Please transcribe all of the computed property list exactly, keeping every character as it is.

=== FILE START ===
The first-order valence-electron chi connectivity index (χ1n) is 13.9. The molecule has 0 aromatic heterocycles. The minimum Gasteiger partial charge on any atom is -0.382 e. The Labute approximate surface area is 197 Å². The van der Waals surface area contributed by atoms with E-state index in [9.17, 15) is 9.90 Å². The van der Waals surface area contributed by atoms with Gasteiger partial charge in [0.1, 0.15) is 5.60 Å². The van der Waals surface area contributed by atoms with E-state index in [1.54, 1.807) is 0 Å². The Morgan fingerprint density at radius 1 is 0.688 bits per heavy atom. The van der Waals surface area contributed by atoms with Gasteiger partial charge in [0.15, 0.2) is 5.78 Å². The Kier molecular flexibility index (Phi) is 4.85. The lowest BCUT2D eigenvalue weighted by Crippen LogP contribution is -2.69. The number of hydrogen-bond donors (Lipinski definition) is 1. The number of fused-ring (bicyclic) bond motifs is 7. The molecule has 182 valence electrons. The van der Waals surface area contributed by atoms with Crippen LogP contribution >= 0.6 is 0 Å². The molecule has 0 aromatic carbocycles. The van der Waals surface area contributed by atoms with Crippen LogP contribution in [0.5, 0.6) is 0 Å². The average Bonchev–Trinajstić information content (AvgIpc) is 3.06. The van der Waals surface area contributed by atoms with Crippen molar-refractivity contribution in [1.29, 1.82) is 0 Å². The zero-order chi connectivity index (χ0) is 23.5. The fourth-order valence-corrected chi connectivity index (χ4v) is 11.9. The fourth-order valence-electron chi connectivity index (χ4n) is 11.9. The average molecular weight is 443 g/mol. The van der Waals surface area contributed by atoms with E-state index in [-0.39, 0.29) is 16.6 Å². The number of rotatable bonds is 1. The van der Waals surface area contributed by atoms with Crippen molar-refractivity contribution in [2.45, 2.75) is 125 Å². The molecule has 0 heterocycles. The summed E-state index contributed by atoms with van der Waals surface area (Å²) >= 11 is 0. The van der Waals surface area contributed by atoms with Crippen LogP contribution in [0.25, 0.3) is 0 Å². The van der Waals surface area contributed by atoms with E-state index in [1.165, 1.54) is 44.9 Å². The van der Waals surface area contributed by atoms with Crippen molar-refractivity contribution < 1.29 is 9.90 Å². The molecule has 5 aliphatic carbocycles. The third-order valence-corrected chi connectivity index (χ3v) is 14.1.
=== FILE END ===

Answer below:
The first-order valence-electron chi connectivity index (χ1n) is 13.9. The molecule has 0 aromatic heterocycles. The minimum Gasteiger partial charge on any atom is -0.382 e. The Labute approximate surface area is 197 Å². The van der Waals surface area contributed by atoms with E-state index in [9.17, 15) is 9.90 Å². The van der Waals surface area contributed by atoms with Gasteiger partial charge in [0.1, 0.15) is 5.60 Å². The van der Waals surface area contributed by atoms with E-state index in [1.54, 1.807) is 0 Å². The Morgan fingerprint density at radius 1 is 0.688 bits per heavy atom. The van der Waals surface area contributed by atoms with Gasteiger partial charge in [0.15, 0.2) is 5.78 Å². The Kier molecular flexibility index (Phi) is 4.85. The lowest BCUT2D eigenvalue weighted by Crippen LogP contribution is -2.69. The number of hydrogen-bond donors (Lipinski definition) is 1. The number of fused-ring (bicyclic) bond motifs is 7. The molecule has 182 valence electrons. The van der Waals surface area contributed by atoms with Crippen LogP contribution >= 0.6 is 0 Å². The molecule has 0 aromatic carbocycles. The van der Waals surface area contributed by atoms with Crippen LogP contribution in [0.5, 0.6) is 0 Å². The average Bonchev–Trinajstić information content (AvgIpc) is 3.06. The van der Waals surface area contributed by atoms with Crippen molar-refractivity contribution in [1.29, 1.82) is 0 Å². The zero-order chi connectivity index (χ0) is 23.5. The fourth-order valence-corrected chi connectivity index (χ4v) is 11.9. The fourth-order valence-electron chi connectivity index (χ4n) is 11.9. The average molecular weight is 443 g/mol. The van der Waals surface area contributed by atoms with E-state index in [-0.39, 0.29) is 16.6 Å². The number of rotatable bonds is 1. The van der Waals surface area contributed by atoms with Crippen molar-refractivity contribution in [2.45, 2.75) is 125 Å². The molecule has 0 heterocycles. The summed E-state index contributed by atoms with van der Waals surface area (Å²) >= 11 is 0. The van der Waals surface area contributed by atoms with Crippen LogP contribution in [0.25, 0.3) is 0 Å². The van der Waals surface area contributed by atoms with E-state index in [1.165, 1.54) is 44.9 Å². The van der Waals surface area contributed by atoms with Crippen molar-refractivity contribution < 1.29 is 9.90 Å². The molecule has 5 aliphatic carbocycles. The third-order valence-corrected chi connectivity index (χ3v) is 14.1.